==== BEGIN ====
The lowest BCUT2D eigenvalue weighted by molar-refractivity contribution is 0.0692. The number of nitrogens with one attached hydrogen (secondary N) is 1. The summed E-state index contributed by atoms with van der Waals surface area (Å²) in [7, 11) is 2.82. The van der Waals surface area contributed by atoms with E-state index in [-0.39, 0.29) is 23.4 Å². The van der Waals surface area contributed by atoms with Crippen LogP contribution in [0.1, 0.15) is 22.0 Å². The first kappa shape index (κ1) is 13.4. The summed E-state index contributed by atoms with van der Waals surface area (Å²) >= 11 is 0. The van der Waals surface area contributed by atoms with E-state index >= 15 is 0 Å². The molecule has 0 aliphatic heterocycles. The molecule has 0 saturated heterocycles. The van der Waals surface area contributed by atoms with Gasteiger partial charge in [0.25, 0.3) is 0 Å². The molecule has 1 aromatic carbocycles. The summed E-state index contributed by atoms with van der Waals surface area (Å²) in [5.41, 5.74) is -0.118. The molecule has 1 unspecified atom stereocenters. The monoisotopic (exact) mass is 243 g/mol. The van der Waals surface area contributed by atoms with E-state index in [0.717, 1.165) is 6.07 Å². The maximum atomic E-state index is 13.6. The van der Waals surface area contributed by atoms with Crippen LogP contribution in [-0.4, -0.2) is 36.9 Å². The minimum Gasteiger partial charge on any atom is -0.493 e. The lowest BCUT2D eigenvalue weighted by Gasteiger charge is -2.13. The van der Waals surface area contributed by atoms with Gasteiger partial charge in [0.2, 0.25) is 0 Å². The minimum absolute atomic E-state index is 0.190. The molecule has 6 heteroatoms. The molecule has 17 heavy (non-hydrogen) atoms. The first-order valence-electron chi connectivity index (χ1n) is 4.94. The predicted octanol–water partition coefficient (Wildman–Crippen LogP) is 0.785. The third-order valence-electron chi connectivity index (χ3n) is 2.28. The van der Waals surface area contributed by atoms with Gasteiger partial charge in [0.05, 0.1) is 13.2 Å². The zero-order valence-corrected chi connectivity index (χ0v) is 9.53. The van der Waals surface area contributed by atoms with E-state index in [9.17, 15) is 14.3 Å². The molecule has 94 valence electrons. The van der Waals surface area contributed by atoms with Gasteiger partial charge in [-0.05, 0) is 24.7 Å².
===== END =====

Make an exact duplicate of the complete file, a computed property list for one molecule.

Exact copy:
The lowest BCUT2D eigenvalue weighted by molar-refractivity contribution is 0.0692. The number of nitrogens with one attached hydrogen (secondary N) is 1. The summed E-state index contributed by atoms with van der Waals surface area (Å²) in [7, 11) is 2.82. The van der Waals surface area contributed by atoms with E-state index in [-0.39, 0.29) is 23.4 Å². The van der Waals surface area contributed by atoms with Crippen LogP contribution in [0.1, 0.15) is 22.0 Å². The first kappa shape index (κ1) is 13.4. The summed E-state index contributed by atoms with van der Waals surface area (Å²) >= 11 is 0. The van der Waals surface area contributed by atoms with E-state index >= 15 is 0 Å². The molecule has 0 aliphatic heterocycles. The molecule has 0 saturated heterocycles. The van der Waals surface area contributed by atoms with Gasteiger partial charge in [0.25, 0.3) is 0 Å². The molecule has 1 aromatic carbocycles. The summed E-state index contributed by atoms with van der Waals surface area (Å²) in [5.41, 5.74) is -0.118. The molecule has 1 unspecified atom stereocenters. The monoisotopic (exact) mass is 243 g/mol. The van der Waals surface area contributed by atoms with E-state index in [0.717, 1.165) is 6.07 Å². The maximum atomic E-state index is 13.6. The van der Waals surface area contributed by atoms with Crippen LogP contribution in [-0.4, -0.2) is 36.9 Å². The minimum Gasteiger partial charge on any atom is -0.493 e. The lowest BCUT2D eigenvalue weighted by Gasteiger charge is -2.13. The van der Waals surface area contributed by atoms with Gasteiger partial charge in [0.2, 0.25) is 0 Å². The minimum absolute atomic E-state index is 0.190. The molecule has 6 heteroatoms. The molecule has 17 heavy (non-hydrogen) atoms. The first-order valence-electron chi connectivity index (χ1n) is 4.94. The predicted octanol–water partition coefficient (Wildman–Crippen LogP) is 0.785. The third-order valence-electron chi connectivity index (χ3n) is 2.28. The van der Waals surface area contributed by atoms with Gasteiger partial charge in [0.05, 0.1) is 13.2 Å². The zero-order valence-corrected chi connectivity index (χ0v) is 9.53. The van der Waals surface area contributed by atoms with E-state index in [9.17, 15) is 14.3 Å². The molecule has 94 valence electrons. The van der Waals surface area contributed by atoms with Gasteiger partial charge in [-0.05, 0) is 24.7 Å².